Pharmaceutical Policy and the Pharmacy Profession*
- 298 Downloads
In this article, the authors look at the relationship between pharmaceutical policy and the pharmacy profession with focus on pharmacy practice and pharmacists in the health care sector. Pharmaceutical policy encompasses three major policy inputs: public health policy, health care policy and industrial policy. In order to analyse and understand pharmaceutical policy, it is important to know how policymakers view pharmacy and pharmacists. The authors look at the issues that arise when policy regulates pharmacy as a business, and what this means for the profession. The perspective of pharmacy as a health care profession, as well as what it means when we view pharmaceutical policy in the context of the health sector labour market, is discussed.
The authors also discuss how factors external to the profession are affecting its purpose and realm of practice, including the current trend in managerialism, and how the division of labour with other health professionals such as physicians and pharmacy assistants is affecting the pharmacy profession’s position in the labour market.
Next the authors look at ways in which the pharmacy profession has affected policy. Pharmacists have been instrumental in developing new and expanding roles for the profession, sometimes inspired by external events, but often as a result of their own prerogative.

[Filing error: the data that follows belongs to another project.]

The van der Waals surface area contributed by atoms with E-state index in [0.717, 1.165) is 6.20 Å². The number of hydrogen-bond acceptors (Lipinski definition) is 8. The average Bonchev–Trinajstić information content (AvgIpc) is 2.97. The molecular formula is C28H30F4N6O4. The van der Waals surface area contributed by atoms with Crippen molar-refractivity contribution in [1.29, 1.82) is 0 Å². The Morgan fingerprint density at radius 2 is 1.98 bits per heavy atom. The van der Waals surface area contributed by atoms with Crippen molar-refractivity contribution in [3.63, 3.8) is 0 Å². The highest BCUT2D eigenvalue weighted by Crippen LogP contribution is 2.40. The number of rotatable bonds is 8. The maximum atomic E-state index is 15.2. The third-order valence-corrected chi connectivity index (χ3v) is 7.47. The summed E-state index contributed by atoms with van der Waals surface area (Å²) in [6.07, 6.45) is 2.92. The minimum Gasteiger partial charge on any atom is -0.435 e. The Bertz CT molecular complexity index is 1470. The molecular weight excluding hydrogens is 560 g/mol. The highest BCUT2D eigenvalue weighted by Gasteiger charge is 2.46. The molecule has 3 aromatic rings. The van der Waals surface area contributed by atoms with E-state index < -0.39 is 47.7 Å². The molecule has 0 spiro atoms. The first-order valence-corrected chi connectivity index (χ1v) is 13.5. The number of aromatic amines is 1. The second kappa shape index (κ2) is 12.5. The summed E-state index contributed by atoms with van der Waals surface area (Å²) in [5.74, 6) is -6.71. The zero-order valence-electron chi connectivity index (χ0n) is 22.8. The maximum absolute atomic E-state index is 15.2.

The pharmacy profession is encouraged to take a leading role in forming and contributing to policy, in this way making visible its contribution to society in general and public health in particular. If not, the profession will forever be reacting to policy and will remain at the mercy of policymakers and other strong actors in society.
KeywordsPharmaceutical policy Pharmacist Pharmacy Pharmacy profession Professionalism
Unable to display preview. Download preview PDF.
- 1.Permanand, G, Altenstetter, C 2004The politics of pharmaceuticals in the European UnionE, MossialosM, MrazekT, Walley eds. Regulating Pharmaceuticals in Europe: Striving for Efficiency, Equity and QualityOpen University PressCornwall3854Google Scholar
- 2.Noerreslet, M, Larsen, JB, Traulsen, JM 2005The medicine user – lost in translation? Analysis of the official political debate prior to the deregulation of the Danish medicine distribution systemSocial Science & Medicine61173340Google Scholar
- 4.Larsen JB, Vrangbæk K, Traulsen JM. Advocacy coalitions and pharmacy policy in Denmark – solid cores with fuzzy edges. Soc Sci Med 2005 (In press)Google Scholar
- 5.Anderson L. Casus Belli (Events Provoking War). Remington Honor Medal Lecture; 4 A.D. Mar 28; Seattle 2004 p. 1–11.Google Scholar
- 7.Wiedenmayer, K 2004The role of health professionalsAnderson, SHuss, RSummers, RWiedenmayer, K eds. Managing Pharmaceuticals in International HealthBirkhäuser VerlagBerlin5369Google Scholar
- 8.FDA. Combating Counterfeit Drugs – a report of the Food and Drug Administration. Rockville, Maryland: U.S. Department of Health and Human Services. Food and Drug Administration 2004Google Scholar
- 9.Almarsdóttir, AB, Morgall, JM, Grímsson, A 2001Professional Responsibility for Patient Welfare – is it possible to legislate pharmaceutical care?J Soc Admin Pharm184550Google Scholar
- 10.Gabe, J 2004Managerialism in Part Five: health care organization and policyGabe, JBury, MElston, MA eds. Key Concepts in Medical SociologySage PublicationsLondon2126Google Scholar
- 11.Turner, B 1995Power and Social Knowledge2SageLondonGoogle Scholar
- 12.Traulsen, JM, Bissell, P 2004Theories of professions and the pharmacistInt J Pharm Pract1210714Google Scholar
- 13.Trap, B, Hansen, EH 2002Prescription habits of dispensing and non-dispensing doctors in ZimbabweHealth Policy Plann1728895Google Scholar